Flying with your dog isn’t always the easiest thing in the world. Whether your dog is a certified Emotional Support Animal or you’re going on a trip and want them to tag along, there’s a good chance that your pet will be a little scared—if for no other reason than up to 30% of people are apprehensive about flying. And chances are you’re a bit worried about your dog’s flying experience, too.
According to the U.S. Department of Transportation, more than 2 million pets and other animals take to the skies each year. So, if you need to bring Fido on your next flight, take comfort in the fact that you’re not alone.
With that in mind, we’ve teamed up with our friends at Fi, makers of the Fi Smart Dog Collar, to come up with a list of tips to keep in mind to ensure that your dog has as enjoyable a time on the plane as is possible—as well as what you should do if you have to leave him or her at home.
1. Prepare ahead of time
As Miguel de Cervantes wrote, being prepared is half of the victory. More often than not, flying with your pet isn’t as simple as buying a plane ticket, bringing your dog to the airport, and having an optimal experience - but you can get close with the right amount or preparation.
In the hours, days, weeks, and months leading up to your flight, you can help your dog get prepared by:
- Taking your dog on road trips and train rides to get them used to the idea of traveling in vehicles
- Confirming with your veterinarian that your dog is healthy enough to fly, we recommend getting a health certificate
- Reviewing the pet policies of the airline you’re flying on to find out if your dog is permitted in the cabin or in the cargo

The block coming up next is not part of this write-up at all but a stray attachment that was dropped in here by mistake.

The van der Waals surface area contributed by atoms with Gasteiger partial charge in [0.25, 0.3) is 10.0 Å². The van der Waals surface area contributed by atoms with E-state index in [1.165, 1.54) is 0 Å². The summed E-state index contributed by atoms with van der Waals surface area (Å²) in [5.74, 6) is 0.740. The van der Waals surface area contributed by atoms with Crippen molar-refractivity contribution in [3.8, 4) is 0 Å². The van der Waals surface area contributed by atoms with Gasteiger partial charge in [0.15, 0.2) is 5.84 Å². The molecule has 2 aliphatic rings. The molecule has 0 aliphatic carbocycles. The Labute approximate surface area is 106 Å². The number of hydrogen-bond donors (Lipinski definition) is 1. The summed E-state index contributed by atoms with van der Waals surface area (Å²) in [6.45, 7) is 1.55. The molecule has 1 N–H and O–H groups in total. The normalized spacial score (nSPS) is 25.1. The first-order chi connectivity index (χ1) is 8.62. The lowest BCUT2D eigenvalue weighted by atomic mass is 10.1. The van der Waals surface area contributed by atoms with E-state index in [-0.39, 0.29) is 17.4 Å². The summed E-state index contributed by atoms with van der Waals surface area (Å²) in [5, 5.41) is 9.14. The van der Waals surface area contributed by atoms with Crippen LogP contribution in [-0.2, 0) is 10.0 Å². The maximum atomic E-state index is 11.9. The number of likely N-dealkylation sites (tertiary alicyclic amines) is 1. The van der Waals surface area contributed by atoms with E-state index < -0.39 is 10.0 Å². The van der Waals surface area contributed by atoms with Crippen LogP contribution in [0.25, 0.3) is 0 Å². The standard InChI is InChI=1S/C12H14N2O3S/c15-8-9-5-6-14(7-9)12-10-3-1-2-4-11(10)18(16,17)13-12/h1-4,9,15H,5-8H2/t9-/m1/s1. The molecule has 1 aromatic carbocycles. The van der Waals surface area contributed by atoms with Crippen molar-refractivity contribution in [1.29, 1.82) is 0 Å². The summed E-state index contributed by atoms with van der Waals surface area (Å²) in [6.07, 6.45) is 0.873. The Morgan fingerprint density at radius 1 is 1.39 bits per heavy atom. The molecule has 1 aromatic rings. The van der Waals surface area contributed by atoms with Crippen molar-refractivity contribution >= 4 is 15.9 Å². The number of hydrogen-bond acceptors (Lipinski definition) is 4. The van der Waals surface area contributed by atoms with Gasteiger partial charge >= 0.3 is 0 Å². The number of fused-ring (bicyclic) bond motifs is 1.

- Getting a comfortable kennel and introducing it to your dog ahead of your flight so they are familiar with it
- Packing a bag with your dog’s favorite toy
- Make sure your dog gets plenty of exercise ahead of the flight, and goes to the bathroom right before checking in.
This list is by no means exhaustive, but it should give you a decent idea of some of the things you can do to get ready ahead of your flight.
2. Fly direct
Avoid booking flights that have layovers, fly direct so that once you get to your destination, your dog can put his or her feet on solid ground and unwind until the return flight.
3. Get to the airport early
Whatever you do, you don’t want to have to try to rush through security with your dog.
Avoid rushing through security with your dog by getting to the airport early, it’s important to build in wiggle room because you’ll have to check-in at the counter (self-service check-ins don’t work with dogs).
4. Don’t give your dog drugs
According to the American Veterinary Medical Association—despite any temptations you might encounter—you should avoid giving your dog sedatives or tranquilizers before your flight. These drugs can actually do more harm than good, causing respiratory or cardiovascular problems due to the pressure that comes with being so high in the air.
5. Use a smart collar like Fi when you’re not flying with your dog
No matter how much you love your dog, chances are you won’t bring them on the airplane every time you fly. Even so, the thought of leaving your dog somewhere else might make you feel a bit uneasy.
When you can’t take your dog on a flight, consider using a smart collar like Fi to give you peace of mind when you go on vacation without your pup. Fi allows you to track your dog’s location 24/7 from an app on your phone. Whether you are in Barcelona or Sydney (or anywhere else), you can simply open your Fi app and see where your pup is (as long as he/she is still in the US), how much activity they are getting, and how many walks they have been on. You’ll also get alerted if your pup ever leaves a designated Safe Zone, giving you peace of mind if you have a furry Houdini.
With Fi, you can rest comfortably knowing that your dog is safe—even when you’re not around to care for them.
Whether you’re bringing Fido on your next trip or not, here’s to flying safe and worry-free!
BY: KYLE MALTZ, COO & PARTNER
Kyle's an adventure loving Seattleite who's busy skiing or traveling the world when he's not helping DFC move mountains. His favorite trips have been to Thailand, Turks and Caicos, and Costa Rica. Kyle stays busy connecting us with some of the best brands in the world and working on new ways for DFC to be the best in the business for helping travelers explore more and pay less.
Kyle oversees all things partnerships and business development for Dollar Flight Club.